The lie being, of course, not merely that “Negroes” are a simple, funky, sexual, violent and primitive people without a history, without traditions, without art, without minds and so on and so fourth–no point in repeating oft-repeated lies–but also the very lie that any such creature called a “Negro” exists. When Duke Ellington spoke to Fletcher Henderson of the need to create a “Negro Music” he was simply utilizing the current and frankly most socially progressive language of that time. Duke Ellington’s “Negro” was not the Negro of Tom Brown, Stephen Foster, Joel Chandler Harris, or the Original Dixieland Jazz Band nor even, for that matter, Mezz Mezzrow. Ellington rejected that image of the Negro publicly and was even more vehement in his rejection privately: “And was the picture true/Of you? The camera eye in focus…./Or was it all a sorry bit/Of ofay hocus-pocus?”

Ofay hocus-pocus, properly translated, is essentially what mainstream jazz or jass was and quite frankly, still is. Today that hocus-pocus (better known as bullshit) is simply dressed up in the robes or respectability and topped with a tasseled hat. But even the squarest of the super-squares, the rank-and-file men on the street, know that the vast bulk of contemporary jazz is remote, effete, elitist and un-listenable and that the back-asswards racism of many a “jazz classic” make even some of the best of jazz unendurable. Louis Armstrong’s theme song “When It’s Sleepy Time Down South,” for instance–a lovely melody marred by idiotically trite lyrics–was straight Stephen Foster, a fact he himself knew quite well and seems to have performed the tune largely in a satirical manner: On one early rendition of “Sleepy” (from December 1932) he twists the lyrics and sings, “when it’s slavery time down South.”

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Nicholas Payton: “The very existence of jazz is predicated upon a lie”

“To speak of ‘jazz tradition’ is like to speak of ‘racial justice,'” Payton continues. “It’s not possible to have justice within the confines of race because race was specifically designed to subjugate certain people to an underclass so that the “majority” thrives. Injustice is inherently built within the racial construct. There has never been any tradition within jazz other than to ensure Black cultural expression is depreciated and undervalued.”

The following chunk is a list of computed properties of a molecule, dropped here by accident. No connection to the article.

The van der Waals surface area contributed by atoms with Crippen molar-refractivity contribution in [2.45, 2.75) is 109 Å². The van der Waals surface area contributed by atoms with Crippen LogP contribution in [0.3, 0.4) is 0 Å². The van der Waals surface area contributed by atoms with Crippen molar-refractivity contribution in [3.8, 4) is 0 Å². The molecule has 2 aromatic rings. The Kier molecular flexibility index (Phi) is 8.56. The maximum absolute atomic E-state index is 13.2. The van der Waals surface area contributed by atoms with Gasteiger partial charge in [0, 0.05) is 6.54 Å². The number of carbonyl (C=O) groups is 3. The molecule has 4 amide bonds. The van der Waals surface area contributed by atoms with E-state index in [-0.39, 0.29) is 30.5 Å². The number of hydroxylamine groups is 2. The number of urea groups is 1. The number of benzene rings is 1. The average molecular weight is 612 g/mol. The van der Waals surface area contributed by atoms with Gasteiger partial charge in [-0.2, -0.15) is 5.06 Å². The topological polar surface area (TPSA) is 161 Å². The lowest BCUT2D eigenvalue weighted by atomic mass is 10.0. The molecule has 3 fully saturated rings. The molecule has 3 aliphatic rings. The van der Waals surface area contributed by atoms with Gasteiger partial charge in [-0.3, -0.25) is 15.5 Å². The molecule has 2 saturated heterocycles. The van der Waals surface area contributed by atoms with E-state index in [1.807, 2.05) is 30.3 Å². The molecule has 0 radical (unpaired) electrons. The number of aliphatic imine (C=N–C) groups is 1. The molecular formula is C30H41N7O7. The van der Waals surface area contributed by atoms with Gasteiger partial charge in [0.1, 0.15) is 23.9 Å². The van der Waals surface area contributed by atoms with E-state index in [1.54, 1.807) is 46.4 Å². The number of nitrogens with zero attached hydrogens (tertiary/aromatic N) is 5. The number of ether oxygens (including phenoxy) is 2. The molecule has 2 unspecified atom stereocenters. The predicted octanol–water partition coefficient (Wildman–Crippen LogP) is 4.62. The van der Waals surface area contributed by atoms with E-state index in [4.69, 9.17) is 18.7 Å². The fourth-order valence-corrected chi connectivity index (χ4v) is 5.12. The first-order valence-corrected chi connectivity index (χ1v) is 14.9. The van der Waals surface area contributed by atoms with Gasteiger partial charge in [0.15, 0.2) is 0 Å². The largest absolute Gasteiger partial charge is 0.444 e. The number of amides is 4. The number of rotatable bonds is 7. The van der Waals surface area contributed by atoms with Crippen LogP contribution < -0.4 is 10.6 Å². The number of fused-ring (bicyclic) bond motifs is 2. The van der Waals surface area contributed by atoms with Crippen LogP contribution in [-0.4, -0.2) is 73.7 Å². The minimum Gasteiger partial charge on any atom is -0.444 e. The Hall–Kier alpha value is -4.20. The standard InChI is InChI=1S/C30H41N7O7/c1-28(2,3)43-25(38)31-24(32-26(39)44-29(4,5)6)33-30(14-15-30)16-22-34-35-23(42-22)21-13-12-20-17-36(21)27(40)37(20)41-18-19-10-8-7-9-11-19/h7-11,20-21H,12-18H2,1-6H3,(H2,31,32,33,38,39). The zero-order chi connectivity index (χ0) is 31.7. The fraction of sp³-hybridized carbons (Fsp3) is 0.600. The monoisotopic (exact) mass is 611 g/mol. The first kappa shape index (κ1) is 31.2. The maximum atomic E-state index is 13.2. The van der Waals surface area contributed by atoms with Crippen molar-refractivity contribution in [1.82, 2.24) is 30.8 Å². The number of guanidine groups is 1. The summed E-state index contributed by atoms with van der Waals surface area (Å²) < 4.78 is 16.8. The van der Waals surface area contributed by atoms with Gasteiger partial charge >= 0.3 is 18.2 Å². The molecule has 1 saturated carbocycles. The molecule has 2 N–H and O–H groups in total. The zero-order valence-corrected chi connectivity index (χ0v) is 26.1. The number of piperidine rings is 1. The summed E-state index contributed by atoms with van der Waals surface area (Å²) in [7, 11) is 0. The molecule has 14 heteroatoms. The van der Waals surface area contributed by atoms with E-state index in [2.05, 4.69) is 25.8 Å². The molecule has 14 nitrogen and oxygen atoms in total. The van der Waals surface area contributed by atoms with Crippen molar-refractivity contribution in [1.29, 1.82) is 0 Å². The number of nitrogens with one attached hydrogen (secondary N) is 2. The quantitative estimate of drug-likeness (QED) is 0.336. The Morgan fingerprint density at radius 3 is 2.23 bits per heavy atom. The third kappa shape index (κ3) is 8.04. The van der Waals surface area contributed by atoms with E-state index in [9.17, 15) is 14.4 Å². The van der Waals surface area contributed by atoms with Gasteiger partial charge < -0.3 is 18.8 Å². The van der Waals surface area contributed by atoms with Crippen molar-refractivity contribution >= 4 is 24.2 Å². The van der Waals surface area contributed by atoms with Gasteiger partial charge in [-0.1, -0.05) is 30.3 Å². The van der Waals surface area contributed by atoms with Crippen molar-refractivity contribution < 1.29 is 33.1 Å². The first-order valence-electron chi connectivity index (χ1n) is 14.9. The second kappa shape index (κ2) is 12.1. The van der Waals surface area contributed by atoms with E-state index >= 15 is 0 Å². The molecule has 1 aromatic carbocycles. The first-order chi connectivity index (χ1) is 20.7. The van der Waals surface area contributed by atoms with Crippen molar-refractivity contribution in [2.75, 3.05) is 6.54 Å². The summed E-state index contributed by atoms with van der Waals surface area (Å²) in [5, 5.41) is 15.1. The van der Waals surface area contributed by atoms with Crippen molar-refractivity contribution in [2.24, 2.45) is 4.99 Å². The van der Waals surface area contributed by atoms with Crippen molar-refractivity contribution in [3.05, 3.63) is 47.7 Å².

As a staunch anti-fascist, I  share both Braxton’s and Payton’s concerns about this thing called “Jazz.” I hate to look at The Music–my music–through the ugly prism of politics. Yet at some point such skepticism becomes inevitable.  As much as I enjoy vintage jazz–I have to confess that it is the virtual soundtrack to my life–I see ugly political trends running in tandem with the current enthusiasm for ragtime, “hot jazz” and “swing.” It is a disturbing thought that the music of Blind Boy Paxton, the Carolina Chocolate Drops, Craig Ventresco, Reginald Robinson, John Reed-Torres and innumerable other trad jazz and ragtime bands both in the U.S. and elsewhere could serve as a musical soundtrack to something else: the rise in far-right nationalism across the globe. Fortunately, it ain’t necessarily so: there is a German swing society located in Berlin which is vociferously anti-fascist and even Socialist in outlook. But I’m afraid that their progressive politics are, generally speaking, not shared by those who enjoy their music.

_________________________

NOTES

°‘I was recently held up again at a Dublin street corner by a small crowd who were listening to a young man with a strong North of Ireland accent who was aloft on a little Irish scaffold. / “Glun na Buaidhe,” he roared, “has its own ideas about the banks, has its own ideas about dancing. There is one sort of dancing that Glun na Buaidhe will not permit and that is jazz dancing. Because jazz dancing is the product of the dirty nigger culture of America, the dirty low nigger culture of America.”’ Myles na gCopaleen, from an extract of his Irish Times “Cruiskeen Lawn” columns (1944)

¹Tom Brown (1888-1958) was a tailgate trombonist who brought his band to Chicago in 1915, billing it as “Tom Brown’s Band from Dixieland.” Brown was the brother of pioneering slap-bassist Steve Brown and a pathological racist and anti-Semite who once confided to journalist Al Rose that Europeans and Asians (“them foreigners”) refused to listen to jazz unless “niggers” were playing it, that “niggers” weren’t smart enough to discern any sort of harmony because, well, they were “just niggers.” As a side comment Tommy also noted  that these same “niggers” were riding on previously all-white tramlines, that “dagos” were getting all the good hotel jobs in New Orleans and that “Jews” were taking over Uptown–three notable developments in late 50s New Orleans which disturbed him somewhat.

²Gordon Seagrove, writing in the Chicago Tribune (1915), begins his article by asking a young lady “what is the blues?” The young lady answers, loudly and enthusiastically, “Jazz!”

“A blue note is a sour note,” explains an unidentified Chicago pianist in Seagrove’s article. “(Blue notes) aren’t new. They are just reborn into popularity. They started in the South a half-century ago and are the interpretations of darkies (sic) originally. The trade name for them is Jazz.”